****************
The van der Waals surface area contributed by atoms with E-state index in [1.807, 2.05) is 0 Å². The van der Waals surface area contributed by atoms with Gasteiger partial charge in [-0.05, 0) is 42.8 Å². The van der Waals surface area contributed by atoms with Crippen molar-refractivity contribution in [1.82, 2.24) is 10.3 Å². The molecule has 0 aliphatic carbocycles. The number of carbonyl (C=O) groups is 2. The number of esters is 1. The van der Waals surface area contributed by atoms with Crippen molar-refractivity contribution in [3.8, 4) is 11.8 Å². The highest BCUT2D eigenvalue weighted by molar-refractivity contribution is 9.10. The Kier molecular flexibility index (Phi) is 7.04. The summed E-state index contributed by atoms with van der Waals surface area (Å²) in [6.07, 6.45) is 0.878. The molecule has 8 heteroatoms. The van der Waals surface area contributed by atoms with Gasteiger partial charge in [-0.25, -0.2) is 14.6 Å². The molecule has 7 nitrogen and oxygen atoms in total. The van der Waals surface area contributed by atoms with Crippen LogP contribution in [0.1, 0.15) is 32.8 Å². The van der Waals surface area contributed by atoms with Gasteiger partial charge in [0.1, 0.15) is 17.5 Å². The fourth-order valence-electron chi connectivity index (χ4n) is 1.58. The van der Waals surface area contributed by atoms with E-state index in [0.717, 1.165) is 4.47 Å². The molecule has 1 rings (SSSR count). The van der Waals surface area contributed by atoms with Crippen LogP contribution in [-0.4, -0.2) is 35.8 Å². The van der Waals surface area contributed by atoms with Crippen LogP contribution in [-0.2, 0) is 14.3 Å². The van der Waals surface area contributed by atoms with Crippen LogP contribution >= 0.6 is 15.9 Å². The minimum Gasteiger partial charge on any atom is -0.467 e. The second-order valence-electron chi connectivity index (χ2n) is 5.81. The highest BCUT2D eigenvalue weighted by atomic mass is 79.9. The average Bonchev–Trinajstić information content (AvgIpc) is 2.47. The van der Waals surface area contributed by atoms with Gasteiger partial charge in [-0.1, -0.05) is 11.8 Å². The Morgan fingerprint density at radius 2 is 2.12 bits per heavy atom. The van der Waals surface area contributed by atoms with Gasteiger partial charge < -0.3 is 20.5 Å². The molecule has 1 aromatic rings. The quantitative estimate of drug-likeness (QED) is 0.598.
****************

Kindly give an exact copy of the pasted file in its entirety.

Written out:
The van der Waals surface area contributed by atoms with E-state index in [1.807, 2.05) is 0 Å². The van der Waals surface area contributed by atoms with Gasteiger partial charge in [-0.05, 0) is 42.8 Å². The van der Waals surface area contributed by atoms with Crippen molar-refractivity contribution in [1.82, 2.24) is 10.3 Å². The molecule has 0 aliphatic carbocycles. The number of carbonyl (C=O) groups is 2. The number of esters is 1. The van der Waals surface area contributed by atoms with Crippen molar-refractivity contribution in [3.8, 4) is 11.8 Å². The highest BCUT2D eigenvalue weighted by molar-refractivity contribution is 9.10. The Kier molecular flexibility index (Phi) is 7.04. The summed E-state index contributed by atoms with van der Waals surface area (Å²) in [6.07, 6.45) is 0.878. The molecule has 8 heteroatoms. The van der Waals surface area contributed by atoms with Gasteiger partial charge in [-0.25, -0.2) is 14.6 Å². The molecule has 7 nitrogen and oxygen atoms in total. The van der Waals surface area contributed by atoms with Crippen LogP contribution in [0.1, 0.15) is 32.8 Å². The van der Waals surface area contributed by atoms with Gasteiger partial charge in [0.1, 0.15) is 17.5 Å². The fourth-order valence-electron chi connectivity index (χ4n) is 1.58. The van der Waals surface area contributed by atoms with E-state index in [0.717, 1.165) is 4.47 Å². The molecule has 1 rings (SSSR count). The van der Waals surface area contributed by atoms with Crippen LogP contribution in [-0.4, -0.2) is 35.8 Å². The van der Waals surface area contributed by atoms with Crippen LogP contribution in [-0.2, 0) is 14.3 Å². The van der Waals surface area contributed by atoms with Crippen LogP contribution >= 0.6 is 15.9 Å². The minimum Gasteiger partial charge on any atom is -0.467 e. The second-order valence-electron chi connectivity index (χ2n) is 5.81. The highest BCUT2D eigenvalue weighted by atomic mass is 79.9. The average Bonchev–Trinajstić information content (AvgIpc) is 2.47. The van der Waals surface area contributed by atoms with Gasteiger partial charge in [-0.1, -0.05) is 11.8 Å². The Morgan fingerprint density at radius 2 is 2.12 bits per heavy atom. The van der Waals surface area contributed by atoms with Gasteiger partial charge < -0.3 is 20.5 Å². The molecule has 1 aromatic rings. The quantitative estimate of drug-likeness (QED) is 0.598.